A friend of mine with a 10-year-old asked me how she could spend time with him making their charitable donations this year. She and her son are generous people and are actively involved in local community and political issues. The dollar amount of their giving is significant to them and puts them squarely in the heart of American generosity -- they are absolutely typical of the long tail of American givers who collectively donate $225 billion plus or minus each year.
She had a working list of about two dozen organizations covering a range of issues, mostly environmental and wildlife preservation. She had heard of a site where she could check their overhead ratios (Charity Navigator). But she wasn't convinced that overhead was the most important factor in choosing a nonprofit organization and she thought that her son wouldn't care. Most of the organizations she had on her list had the same number of stars so this wasn't going to filter anything out for her.
I told her about GiveWell, the BBB, Philanthropedia and GreatNonprofits but warned her that these sites don't cover the full breadth of issues and may not have information on the organizations she was considering.
Remember she wasn't looking for new organizations -- she was trying to compare organizations against each other. I told her she could look at the grant lists of organizations like GlobalGreenGrants, The Goldman Environmental Prize, The Gordon and Betty Moore Foundation, her local community foundation, the Environmental Grantmakers Association and other funders of the environment to see if they had information she could use.
If she'd been looking for new ideas I would have sent her to those funders' lists above and to GlobalGiving or perhaps this new site I just learned of -- SeeYourImpact. If this post from Sean had been up last week I'd have sent them to it.
All of this was helpful and rational. But not particularly emotionally satisfying. And if you are trying to get a 10-year-old to do something there had better be some kind of fun or emotional hit or direct feedback to the kid. Otherwise giving is going to be like doing homework.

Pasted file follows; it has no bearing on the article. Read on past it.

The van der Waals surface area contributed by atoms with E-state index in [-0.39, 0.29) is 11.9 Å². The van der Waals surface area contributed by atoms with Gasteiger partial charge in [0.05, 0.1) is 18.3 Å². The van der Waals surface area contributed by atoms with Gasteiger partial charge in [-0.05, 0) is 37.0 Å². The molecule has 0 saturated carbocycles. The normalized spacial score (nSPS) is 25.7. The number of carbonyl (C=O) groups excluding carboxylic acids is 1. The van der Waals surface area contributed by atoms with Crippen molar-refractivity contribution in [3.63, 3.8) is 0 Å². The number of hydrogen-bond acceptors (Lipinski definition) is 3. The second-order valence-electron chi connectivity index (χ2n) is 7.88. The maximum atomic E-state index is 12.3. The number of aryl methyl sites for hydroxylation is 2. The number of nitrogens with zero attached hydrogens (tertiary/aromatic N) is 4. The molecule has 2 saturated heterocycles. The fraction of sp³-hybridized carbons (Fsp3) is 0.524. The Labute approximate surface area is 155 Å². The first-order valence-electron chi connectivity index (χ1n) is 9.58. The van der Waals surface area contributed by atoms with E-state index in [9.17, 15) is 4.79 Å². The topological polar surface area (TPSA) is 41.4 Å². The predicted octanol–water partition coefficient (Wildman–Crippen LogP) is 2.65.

We talked about what she was hoping to accomplish by doing this with her 10-year-old. She wanted him to make giving something he always did and would always plan for. She wanted him to gain some awareness of how different organizations do their work. And she wanted him to begin understanding how complicated and interconnected the issues of environmental health, animal habitat, and human health really are.
I told her to send her son to the websites of each of the organizations on her list. With a pen and paper. Give him 20 minutes per site to answer the following questions:
- What does the organization do?
- How do they do it?
- How do they know if they are making a difference?
His task was to answer these questions for each organization. If he couldn't find the answers, she'd ask him why and what he thought that said about the organization. Then they'd look through the information they'd found and make some decisions. They could "balance their portfolio" with policy and advocacy and direct service organizations if they wanted. They could focus geographically, or by type of service, or by type of environmental issue.
I also asked him to take note of the organizations for which he couldn't find this information from their websites. I want him to email them and let them know what he did and what he could and couldn't find. Her conversations with her son, before, during and after his "research project" would probably be the most meaningful part of the effort in terms of her goals for him.
Throughout our conversation (or email exchange -- which is how most of this transpired over the holidays) I kept thinking about how different this exercise was now than it would have been in 2000. So much more information. So much easier to access. All of it waiting to be found by a 10-year-old (who is completely facile in finding information on the Internet, though still learning how to judge credibility). I'm still waiting to hear back from him about what he found, what he thought mattered, and how it influenced his decision making.
I spend a lot of time on the "rational" side of philanthropy so this was a great reminder of what the user experience of giving markets and nonprofit websites is like for others. I expect to learn a lot from my friend's son. Especially after explaining this all to my own 10-year-old and hearing this from him: "Is 'overhead' what you call meetings? You go to so many meetings, Mama -- I don't want to fund meetings. I want to help girls go to school in places where girls don't get to go to school." Talk about being put in my place.
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